When the Lyceum Theatre announced the plays for its upcoming season, I was a bit shocked that “Seven Brides for Seven Brothers” was included on the list. I did not know a great deal about the play, but I had heard a thing or two, including outright assertions that I would not enjoy it. When the time came to see it, I was concerned as to why a department that is so conscious of its messages concerning sexism and society would chose a play whose themes are questionable at best.
Despite my scruples, I entered the Lyceum Theatre opening night ready with the hopes of redemption. When the lights went down, the extravagant dance numbers and incredible voices kept my head spinning and heart turning as the audience enters the world of backwoods, 1850s Oregon territory.
The musical follows the endeavor of Adam Pontipee, played by freshman Robert Ball, in his attempt to find a wife to tend to his homestead along with his six brothers. Ball, who has shone on stage as a character actor, shocked me with his mature and believable portrayal of Pontipee. He managed to turn crude humor and crass lifestyle into a loveable, though flawed, character with the audience rooting for him to return to his senses.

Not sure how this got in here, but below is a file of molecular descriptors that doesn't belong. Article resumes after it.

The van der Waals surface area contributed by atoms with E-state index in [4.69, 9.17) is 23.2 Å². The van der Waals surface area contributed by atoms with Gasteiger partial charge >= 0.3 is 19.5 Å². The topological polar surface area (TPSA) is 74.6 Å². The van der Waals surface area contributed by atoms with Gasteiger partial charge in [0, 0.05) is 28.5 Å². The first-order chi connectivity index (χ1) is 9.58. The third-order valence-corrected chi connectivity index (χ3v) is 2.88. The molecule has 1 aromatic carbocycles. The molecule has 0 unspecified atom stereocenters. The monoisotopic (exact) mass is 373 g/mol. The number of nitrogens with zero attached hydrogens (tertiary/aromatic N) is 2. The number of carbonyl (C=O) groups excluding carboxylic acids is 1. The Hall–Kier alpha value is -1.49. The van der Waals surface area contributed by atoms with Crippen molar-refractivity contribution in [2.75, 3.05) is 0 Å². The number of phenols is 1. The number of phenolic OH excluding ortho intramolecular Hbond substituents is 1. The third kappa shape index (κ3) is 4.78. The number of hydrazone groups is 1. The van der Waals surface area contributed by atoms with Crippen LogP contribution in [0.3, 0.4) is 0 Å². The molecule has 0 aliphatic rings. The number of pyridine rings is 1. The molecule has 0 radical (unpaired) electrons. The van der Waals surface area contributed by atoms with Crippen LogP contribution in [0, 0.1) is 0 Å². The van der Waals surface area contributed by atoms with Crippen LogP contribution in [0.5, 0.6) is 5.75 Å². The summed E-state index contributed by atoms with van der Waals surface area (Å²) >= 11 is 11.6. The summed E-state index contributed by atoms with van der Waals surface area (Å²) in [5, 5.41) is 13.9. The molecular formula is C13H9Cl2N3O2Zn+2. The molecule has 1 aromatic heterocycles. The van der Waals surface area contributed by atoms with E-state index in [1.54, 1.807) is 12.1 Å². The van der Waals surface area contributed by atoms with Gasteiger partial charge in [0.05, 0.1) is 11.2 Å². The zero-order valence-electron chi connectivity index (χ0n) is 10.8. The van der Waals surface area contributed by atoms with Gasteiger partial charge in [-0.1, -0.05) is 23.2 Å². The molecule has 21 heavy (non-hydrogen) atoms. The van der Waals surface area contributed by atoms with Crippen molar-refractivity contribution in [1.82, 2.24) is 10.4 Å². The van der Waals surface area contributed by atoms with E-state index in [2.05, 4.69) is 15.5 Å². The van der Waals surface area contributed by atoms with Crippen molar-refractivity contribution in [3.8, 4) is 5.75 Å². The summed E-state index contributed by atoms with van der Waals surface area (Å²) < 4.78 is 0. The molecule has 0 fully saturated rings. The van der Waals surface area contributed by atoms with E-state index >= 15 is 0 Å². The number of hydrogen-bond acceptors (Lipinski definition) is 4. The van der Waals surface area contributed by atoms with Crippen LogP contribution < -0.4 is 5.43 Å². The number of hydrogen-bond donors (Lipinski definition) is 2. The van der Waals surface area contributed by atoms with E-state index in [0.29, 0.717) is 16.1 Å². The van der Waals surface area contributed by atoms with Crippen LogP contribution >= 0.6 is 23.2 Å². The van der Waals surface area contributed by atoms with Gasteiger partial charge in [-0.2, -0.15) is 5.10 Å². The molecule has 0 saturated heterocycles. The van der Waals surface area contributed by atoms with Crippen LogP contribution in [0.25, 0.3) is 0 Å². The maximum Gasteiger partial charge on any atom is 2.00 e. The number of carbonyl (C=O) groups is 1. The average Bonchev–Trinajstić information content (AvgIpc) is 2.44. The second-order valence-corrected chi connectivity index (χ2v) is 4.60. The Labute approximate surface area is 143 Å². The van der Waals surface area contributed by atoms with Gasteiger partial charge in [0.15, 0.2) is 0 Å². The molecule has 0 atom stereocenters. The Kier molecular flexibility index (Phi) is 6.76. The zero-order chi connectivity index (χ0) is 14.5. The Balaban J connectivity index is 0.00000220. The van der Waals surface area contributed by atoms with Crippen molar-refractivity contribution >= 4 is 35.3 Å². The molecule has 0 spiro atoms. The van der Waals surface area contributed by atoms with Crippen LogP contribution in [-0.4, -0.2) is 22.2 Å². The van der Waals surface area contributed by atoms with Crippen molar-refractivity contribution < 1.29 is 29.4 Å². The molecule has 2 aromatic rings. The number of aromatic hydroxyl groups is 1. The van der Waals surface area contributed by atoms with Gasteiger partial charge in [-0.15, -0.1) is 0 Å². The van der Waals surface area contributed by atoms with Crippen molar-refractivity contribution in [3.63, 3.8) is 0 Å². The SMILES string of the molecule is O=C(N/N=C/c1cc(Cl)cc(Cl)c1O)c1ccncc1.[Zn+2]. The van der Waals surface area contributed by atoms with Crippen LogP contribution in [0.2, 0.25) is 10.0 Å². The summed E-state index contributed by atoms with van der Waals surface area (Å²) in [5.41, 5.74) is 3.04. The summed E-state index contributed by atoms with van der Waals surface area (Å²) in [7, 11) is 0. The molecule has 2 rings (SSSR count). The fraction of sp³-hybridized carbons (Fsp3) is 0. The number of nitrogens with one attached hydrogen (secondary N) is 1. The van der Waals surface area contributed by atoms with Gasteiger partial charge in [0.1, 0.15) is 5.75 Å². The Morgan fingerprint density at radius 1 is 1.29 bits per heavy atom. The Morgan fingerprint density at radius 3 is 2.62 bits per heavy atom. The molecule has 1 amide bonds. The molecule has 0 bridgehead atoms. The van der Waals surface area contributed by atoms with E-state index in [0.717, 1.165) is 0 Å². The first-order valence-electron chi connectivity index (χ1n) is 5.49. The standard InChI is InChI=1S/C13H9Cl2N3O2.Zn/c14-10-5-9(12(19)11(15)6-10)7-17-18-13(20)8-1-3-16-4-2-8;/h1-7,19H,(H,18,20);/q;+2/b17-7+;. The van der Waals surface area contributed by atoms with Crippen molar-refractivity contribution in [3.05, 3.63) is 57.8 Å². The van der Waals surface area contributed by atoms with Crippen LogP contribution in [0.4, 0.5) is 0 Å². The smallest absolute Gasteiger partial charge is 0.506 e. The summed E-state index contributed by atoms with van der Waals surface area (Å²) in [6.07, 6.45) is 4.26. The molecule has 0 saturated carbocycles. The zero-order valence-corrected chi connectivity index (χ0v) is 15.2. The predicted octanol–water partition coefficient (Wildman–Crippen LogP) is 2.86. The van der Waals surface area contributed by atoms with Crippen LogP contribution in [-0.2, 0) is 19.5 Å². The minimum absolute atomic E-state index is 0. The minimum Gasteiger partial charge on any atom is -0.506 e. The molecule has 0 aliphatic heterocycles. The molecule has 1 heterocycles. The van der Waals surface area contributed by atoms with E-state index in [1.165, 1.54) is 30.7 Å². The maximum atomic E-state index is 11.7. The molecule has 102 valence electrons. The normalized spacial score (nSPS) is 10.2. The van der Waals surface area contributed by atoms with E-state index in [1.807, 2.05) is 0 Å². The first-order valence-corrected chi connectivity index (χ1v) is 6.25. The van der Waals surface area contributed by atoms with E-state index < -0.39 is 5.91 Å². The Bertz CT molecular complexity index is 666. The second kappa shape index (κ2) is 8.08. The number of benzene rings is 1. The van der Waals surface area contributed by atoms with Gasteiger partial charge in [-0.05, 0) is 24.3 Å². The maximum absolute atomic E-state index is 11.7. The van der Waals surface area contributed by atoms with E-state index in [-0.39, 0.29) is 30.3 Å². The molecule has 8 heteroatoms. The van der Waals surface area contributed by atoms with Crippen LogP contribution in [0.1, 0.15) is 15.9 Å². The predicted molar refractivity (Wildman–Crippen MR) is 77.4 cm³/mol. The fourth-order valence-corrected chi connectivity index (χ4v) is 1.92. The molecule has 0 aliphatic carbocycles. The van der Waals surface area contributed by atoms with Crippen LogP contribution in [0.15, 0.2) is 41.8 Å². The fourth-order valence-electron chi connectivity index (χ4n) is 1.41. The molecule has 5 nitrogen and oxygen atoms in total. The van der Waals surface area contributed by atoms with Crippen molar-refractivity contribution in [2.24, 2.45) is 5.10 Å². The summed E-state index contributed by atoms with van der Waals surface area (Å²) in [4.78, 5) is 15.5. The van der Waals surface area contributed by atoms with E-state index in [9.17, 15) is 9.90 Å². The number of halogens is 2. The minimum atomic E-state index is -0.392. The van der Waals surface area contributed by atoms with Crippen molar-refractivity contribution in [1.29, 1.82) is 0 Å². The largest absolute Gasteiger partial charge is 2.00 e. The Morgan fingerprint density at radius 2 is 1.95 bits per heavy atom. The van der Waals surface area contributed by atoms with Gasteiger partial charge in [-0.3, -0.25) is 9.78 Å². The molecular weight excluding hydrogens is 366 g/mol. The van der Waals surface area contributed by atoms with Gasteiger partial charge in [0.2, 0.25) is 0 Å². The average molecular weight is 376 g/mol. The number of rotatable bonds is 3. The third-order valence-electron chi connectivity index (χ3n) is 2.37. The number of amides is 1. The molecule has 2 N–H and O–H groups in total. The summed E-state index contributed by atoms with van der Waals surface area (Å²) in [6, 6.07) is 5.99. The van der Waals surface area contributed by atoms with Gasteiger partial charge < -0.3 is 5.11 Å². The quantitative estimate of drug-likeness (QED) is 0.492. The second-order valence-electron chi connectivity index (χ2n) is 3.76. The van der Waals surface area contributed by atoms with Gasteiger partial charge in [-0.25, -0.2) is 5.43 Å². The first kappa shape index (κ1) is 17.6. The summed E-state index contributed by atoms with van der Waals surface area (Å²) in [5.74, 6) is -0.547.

It was obvious that certain plot points could make modern audiences cringe (as the original movie aired in 1954), but the actors handled it with knowing humor, laughing at the ridiculous standards suggested by certain character.
Leading alongside Ball was junior Megan Fox as Milly, the townswoman and cook Pontipee chooses to be his wife. Fox’s voice never failed to amaze as it carried throughout the show whether in times of love, heartache, or joy. But more important was how her petite frame dominated the stage, intimidating the male figures attempting to belittle her.
Fox and Ball were supported on stage by junior Andreas Schmidt (as brother Benjamin), freshman Erick Paul (as brother Frank), freshman Ashley Basset (as Dorcas), and a dozen others. In a cast of 23 people, the women were able to maintain a balance of silly and strong, and the men projecting both reckless and remorseful actions throughout the play.
And the action simply never stops. So you must pay attention if you don’t want to miss a moment of brother Daniel (played by sophomore Cameron Burchard) and brother Ephriam (played by sophomore Ethan Boyle) and their fun, identical shenanigans. And you simply must appreciate the complimentary—and equally hilarious—reactions of their love interests Liza (junior Alison Bassett) and Martha (junior Gabrielle Incremona).
These frivolous actions of the ladies in town add to the lighthearted nature of the production, but the women are also sure to hold their men counterparts accountable. Inappropriate decisions by the brothers or the suitors are not accepted as normal but cause disapproval.
Though space is limited, the production yet again manages to make the most of the small, polygonal stage. With dance numbers sometimes requiring a dozen people present, it was only the exact maneuvers, clever choreography, and precise timing keep the audience mesmerized and the actors on their feet. Well, when they are supposed to be.